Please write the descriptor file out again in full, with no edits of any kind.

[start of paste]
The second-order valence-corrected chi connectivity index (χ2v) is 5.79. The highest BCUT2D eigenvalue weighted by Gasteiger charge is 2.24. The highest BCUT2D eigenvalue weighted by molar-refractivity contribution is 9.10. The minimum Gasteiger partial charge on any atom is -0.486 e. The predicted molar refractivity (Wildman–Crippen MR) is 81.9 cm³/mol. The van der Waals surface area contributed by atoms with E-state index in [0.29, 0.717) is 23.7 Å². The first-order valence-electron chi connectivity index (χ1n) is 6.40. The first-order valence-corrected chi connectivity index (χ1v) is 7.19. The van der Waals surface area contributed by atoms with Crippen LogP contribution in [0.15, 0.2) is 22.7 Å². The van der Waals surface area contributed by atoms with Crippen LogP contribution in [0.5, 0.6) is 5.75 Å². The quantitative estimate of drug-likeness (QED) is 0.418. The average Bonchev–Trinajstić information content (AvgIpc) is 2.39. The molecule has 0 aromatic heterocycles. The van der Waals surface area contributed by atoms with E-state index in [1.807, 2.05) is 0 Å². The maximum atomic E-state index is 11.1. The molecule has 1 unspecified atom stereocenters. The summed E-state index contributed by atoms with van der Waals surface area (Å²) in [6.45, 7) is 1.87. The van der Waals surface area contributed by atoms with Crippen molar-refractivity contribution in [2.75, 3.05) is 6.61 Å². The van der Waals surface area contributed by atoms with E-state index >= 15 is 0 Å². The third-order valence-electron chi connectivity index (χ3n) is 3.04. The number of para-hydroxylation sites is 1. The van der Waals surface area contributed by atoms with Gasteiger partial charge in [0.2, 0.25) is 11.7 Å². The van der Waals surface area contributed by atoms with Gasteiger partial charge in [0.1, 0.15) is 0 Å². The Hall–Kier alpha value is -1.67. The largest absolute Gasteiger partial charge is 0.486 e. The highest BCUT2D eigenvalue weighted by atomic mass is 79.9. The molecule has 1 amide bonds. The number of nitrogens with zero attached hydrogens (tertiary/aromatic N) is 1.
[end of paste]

The second-order valence-corrected chi connectivity index (χ2v) is 5.79. The highest BCUT2D eigenvalue weighted by Gasteiger charge is 2.24. The highest BCUT2D eigenvalue weighted by molar-refractivity contribution is 9.10. The minimum Gasteiger partial charge on any atom is -0.486 e. The predicted molar refractivity (Wildman–Crippen MR) is 81.9 cm³/mol. The van der Waals surface area contributed by atoms with E-state index in [0.29, 0.717) is 23.7 Å². The first-order valence-electron chi connectivity index (χ1n) is 6.40. The first-order valence-corrected chi connectivity index (χ1v) is 7.19. The van der Waals surface area contributed by atoms with Crippen LogP contribution in [0.15, 0.2) is 22.7 Å². The van der Waals surface area contributed by atoms with Crippen LogP contribution in [0.5, 0.6) is 5.75 Å². The quantitative estimate of drug-likeness (QED) is 0.418. The average Bonchev–Trinajstić information content (AvgIpc) is 2.39. The molecule has 0 aromatic heterocycles. The van der Waals surface area contributed by atoms with E-state index in [1.807, 2.05) is 0 Å². The maximum atomic E-state index is 11.1. The molecule has 1 unspecified atom stereocenters. The summed E-state index contributed by atoms with van der Waals surface area (Å²) in [6.45, 7) is 1.87. The van der Waals surface area contributed by atoms with Crippen molar-refractivity contribution in [2.75, 3.05) is 6.61 Å². The van der Waals surface area contributed by atoms with E-state index >= 15 is 0 Å². The third-order valence-electron chi connectivity index (χ3n) is 3.04. The number of para-hydroxylation sites is 1. The van der Waals surface area contributed by atoms with Gasteiger partial charge in [0.2, 0.25) is 11.7 Å². The van der Waals surface area contributed by atoms with Gasteiger partial charge in [0.1, 0.15) is 0 Å². The Hall–Kier alpha value is -1.67. The largest absolute Gasteiger partial charge is 0.486 e. The highest BCUT2D eigenvalue weighted by atomic mass is 79.9. The molecule has 1 amide bonds. The number of nitrogens with zero attached hydrogens (tertiary/aromatic N) is 1.